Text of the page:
Misuse of a visa
If you remain in Denmark after your visa expires or if you try to use your visa stay to obtain a long-term or permanent residence permit you can be given a penalty period for a period of three to five years. During this period you will be unable to obtain a Schengen visa to enter Denmark.
Exceeding a visa validity period
A visa gives the holder the right to reside in the Schengen region for a predetermined number of days (maximum 90) within a further defined period of validity. The visa's validity period is stated on the visa sticker in your passport.
As a visa holder, you may neither reside in Schengen region for more than the permitted number of days, nor arrive or depart outside of the validity period.
It is important that you know the validity period of your visa, as there can be serious consequences for leaving too late.
- If you exceed your visa's validity period you can be given a penalty period. During this period you will normally be unable to obtain a Schengen visa to enter Denmark.
- You can be banned for three years if you exceed the visa period by up to 30 days. A five-year ban is imposed if you exceed the visa period by more than 30 days.
However, you will not be given a penalty period if you can document that you exceeded the visa's validity period due to unforeseen circumstances beyond your control, such as traffic delays, airline strikes or serious illness. You will not be banned if it is assessed that a rejection of your visa will be a disproportionate reaction in relation to the behavior you have demonstrated during your previous stays on a visa/short stay visa.
Application for a residence permit
A visa is only intended for short-term stays in the Schengen region and not for permanent or long-term residency.
If you attempt to use a visa stay in Denmark or another Schengen country to obtain permanent or long-term residency you can be given a penalty period. This means that you would not normally be able to obtain a visa to enter Denmark during that period.
Submitting an application for a residence permit while in Denmark on a visa will normally result in a five-year penalty period. However, you are allowed to apply for certain types of residence permits while visiting Denmark on a visa.
Applications without a penalty period
The visa holder will not be prevented from obtaining a new visa (subject to a penalty period) if the application concerns the following types of residence permits, cf. the Danish Aliens Act, Section 4c (4) (penalty period):
- An application for a residence permit on the grounds of family reunification, if the visa holder is either the spouse/partner or child under 15 of the person residing in Denmark, cf. the Danish Aliens Act, Section 9 (1)(i or ii).
- An application for a residence permit submitted with reference to special circumstances, if the visa holder is either the spouse/partner or child under 15 of the person residing in Denmark, cf. the Danish Aliens Act, Section 9c (1).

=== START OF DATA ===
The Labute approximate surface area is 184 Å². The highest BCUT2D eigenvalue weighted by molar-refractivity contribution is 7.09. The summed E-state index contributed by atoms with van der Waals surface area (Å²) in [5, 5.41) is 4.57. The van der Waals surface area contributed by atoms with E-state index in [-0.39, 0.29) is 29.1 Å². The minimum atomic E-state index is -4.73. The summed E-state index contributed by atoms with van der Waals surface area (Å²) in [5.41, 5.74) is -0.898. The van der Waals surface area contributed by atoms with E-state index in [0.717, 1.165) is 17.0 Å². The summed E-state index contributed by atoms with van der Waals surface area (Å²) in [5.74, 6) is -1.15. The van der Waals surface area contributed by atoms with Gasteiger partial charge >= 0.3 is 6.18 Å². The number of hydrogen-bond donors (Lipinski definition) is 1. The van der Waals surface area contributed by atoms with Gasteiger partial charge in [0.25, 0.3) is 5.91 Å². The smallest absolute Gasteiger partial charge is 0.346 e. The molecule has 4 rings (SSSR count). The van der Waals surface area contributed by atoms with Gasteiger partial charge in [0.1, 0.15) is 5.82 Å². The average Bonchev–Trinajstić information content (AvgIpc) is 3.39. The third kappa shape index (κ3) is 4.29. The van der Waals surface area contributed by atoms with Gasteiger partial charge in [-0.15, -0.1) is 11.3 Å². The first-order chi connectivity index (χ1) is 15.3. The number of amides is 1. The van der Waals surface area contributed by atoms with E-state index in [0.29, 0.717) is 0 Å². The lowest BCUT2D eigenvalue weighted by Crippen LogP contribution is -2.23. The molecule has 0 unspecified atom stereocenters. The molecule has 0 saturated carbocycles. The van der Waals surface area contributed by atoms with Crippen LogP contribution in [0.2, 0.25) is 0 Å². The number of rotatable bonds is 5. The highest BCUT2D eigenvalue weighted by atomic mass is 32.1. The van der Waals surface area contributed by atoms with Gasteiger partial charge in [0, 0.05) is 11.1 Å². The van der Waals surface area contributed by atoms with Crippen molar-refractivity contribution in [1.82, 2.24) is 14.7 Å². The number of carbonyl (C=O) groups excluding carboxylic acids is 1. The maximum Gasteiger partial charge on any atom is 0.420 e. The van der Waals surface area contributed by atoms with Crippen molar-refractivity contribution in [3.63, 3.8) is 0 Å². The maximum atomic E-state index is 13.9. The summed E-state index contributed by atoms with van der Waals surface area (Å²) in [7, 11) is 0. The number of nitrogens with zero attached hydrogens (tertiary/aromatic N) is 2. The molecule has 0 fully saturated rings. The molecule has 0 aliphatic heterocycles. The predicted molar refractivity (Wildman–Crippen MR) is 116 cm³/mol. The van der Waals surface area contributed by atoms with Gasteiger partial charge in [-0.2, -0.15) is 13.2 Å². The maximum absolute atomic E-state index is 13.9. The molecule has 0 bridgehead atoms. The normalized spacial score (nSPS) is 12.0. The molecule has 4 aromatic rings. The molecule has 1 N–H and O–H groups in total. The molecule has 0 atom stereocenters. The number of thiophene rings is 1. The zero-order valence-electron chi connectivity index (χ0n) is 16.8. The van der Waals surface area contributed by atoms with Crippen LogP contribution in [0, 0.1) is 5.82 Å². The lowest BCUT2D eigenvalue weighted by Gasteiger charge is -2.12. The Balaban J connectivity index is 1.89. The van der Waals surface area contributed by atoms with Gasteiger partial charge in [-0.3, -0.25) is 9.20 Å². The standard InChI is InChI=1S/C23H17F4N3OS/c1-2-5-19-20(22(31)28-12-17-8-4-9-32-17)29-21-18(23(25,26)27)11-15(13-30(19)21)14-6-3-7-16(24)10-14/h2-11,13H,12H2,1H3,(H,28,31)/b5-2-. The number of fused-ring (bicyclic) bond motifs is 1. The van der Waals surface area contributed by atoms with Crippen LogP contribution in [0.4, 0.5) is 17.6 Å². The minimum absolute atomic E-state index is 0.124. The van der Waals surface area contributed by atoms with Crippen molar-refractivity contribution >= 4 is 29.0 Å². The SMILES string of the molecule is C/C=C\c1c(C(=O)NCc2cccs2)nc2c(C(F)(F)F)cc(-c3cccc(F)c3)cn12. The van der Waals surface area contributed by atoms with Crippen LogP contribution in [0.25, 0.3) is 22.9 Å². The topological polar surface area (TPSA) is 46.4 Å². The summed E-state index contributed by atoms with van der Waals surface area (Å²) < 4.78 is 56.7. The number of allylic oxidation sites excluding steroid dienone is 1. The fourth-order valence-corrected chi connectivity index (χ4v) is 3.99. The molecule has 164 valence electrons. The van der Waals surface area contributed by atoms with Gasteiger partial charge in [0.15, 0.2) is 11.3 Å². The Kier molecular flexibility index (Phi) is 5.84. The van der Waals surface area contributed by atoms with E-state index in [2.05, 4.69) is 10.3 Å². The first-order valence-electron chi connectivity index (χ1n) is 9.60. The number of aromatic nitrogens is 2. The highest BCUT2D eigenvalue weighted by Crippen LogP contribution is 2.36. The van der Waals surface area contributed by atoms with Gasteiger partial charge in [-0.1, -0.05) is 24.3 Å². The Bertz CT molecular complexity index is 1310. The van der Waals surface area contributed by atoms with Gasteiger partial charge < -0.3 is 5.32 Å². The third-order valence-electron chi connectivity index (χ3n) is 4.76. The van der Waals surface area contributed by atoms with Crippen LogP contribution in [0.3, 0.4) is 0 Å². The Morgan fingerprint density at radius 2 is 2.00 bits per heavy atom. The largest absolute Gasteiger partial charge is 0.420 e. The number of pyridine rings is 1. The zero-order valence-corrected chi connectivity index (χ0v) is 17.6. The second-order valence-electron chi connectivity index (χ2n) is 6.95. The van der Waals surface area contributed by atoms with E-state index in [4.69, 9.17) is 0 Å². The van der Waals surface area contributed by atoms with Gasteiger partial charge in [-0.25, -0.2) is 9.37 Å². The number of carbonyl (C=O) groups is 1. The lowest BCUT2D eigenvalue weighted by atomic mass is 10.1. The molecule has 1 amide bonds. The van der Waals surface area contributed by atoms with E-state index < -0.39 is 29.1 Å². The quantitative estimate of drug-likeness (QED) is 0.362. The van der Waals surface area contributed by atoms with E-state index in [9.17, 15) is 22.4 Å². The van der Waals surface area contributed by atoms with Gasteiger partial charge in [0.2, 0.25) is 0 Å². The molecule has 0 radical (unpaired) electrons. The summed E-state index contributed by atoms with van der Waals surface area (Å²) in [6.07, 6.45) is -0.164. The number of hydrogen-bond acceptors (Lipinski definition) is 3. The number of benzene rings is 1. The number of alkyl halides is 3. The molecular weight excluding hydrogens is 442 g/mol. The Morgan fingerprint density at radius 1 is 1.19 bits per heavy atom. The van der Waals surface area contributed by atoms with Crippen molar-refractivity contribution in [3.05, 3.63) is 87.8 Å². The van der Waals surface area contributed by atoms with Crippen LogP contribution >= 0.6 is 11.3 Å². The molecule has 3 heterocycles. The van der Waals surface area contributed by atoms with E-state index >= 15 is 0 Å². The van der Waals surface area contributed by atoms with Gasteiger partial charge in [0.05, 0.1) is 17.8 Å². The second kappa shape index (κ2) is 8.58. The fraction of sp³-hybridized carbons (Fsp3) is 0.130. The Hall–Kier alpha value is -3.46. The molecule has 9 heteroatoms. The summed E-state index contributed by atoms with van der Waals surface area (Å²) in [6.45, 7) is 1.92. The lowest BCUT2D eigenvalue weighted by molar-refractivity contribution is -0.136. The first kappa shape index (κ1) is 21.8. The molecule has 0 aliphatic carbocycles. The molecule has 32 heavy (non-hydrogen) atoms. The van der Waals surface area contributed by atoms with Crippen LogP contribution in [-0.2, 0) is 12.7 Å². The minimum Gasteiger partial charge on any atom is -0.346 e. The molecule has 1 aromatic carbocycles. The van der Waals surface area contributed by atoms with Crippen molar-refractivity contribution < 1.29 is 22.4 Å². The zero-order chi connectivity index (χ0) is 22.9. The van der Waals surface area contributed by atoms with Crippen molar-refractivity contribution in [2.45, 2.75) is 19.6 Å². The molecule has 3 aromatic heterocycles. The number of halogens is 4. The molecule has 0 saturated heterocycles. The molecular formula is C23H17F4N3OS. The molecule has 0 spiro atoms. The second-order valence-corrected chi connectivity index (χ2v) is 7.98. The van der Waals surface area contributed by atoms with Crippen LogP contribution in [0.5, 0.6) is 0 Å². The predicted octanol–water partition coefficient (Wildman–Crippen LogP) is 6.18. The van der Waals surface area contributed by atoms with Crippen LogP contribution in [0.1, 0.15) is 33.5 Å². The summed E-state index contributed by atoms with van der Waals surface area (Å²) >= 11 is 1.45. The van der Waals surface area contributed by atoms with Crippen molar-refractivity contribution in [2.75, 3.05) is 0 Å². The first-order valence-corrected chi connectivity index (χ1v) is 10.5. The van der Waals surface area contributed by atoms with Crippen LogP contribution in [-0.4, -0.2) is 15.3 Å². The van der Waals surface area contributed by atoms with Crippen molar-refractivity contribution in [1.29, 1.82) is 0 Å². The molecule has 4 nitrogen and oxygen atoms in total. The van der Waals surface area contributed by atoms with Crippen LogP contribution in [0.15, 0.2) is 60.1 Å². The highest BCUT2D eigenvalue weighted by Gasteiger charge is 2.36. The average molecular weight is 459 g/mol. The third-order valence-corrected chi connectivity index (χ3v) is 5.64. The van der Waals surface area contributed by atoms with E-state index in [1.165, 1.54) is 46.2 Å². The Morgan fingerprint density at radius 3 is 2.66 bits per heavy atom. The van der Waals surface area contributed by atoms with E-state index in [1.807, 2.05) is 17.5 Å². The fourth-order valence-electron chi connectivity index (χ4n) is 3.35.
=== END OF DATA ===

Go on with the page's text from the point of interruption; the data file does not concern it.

- An application for a residence permit as a student, cf. the Danish Aliens Act, Section 9i (1) or as a PhD, cf. Section 9i (2).
- An application for a residence permit under the 'cities of refuge' programme (i.e. if the visa holder is engaged in literary activities and has been offered residence by a local council as part of its membership of an international organisation), cf. the Danish Aliens Act, Section 9c (4).
- An application for a residence and work permit on the grounds of work, cf. the Danish Aliens Act, Section 9a (2) (i-x or xii) or Section 9a (3).
- An application for a residence permit according to Denmarks international obligations, cf. the Danish Aliens Act, Section 9p (1), first sentence.
- If the visa holder, after the application for a residence permit is submitted, leaves the Schengen countries in accordance with the validity of the visa issued.
- If humanitarian considerations make it conclusively inappropriate.
However, even if the application for a residence permit is covered by the exceptions above, a penalty period will still be imposed, if the reason for the application is to extend the visa holder's stay in Denmark, even though it is obvious that the applicant does not qualify for a residence permit, cf. the Danish Aliens Act, Section 4c (5) (penalty period).
Visa holders will be given a five-year penalty period if they are judicially or administratively expelled from Denmark.
Visa holders will be given a five-year penalty period if they apply for asylum in Denmark or another Schengen country. However, a penalty period will not be given if the applicant has contributed to the processing of their case and has left voluntarily after final refusal of asylum.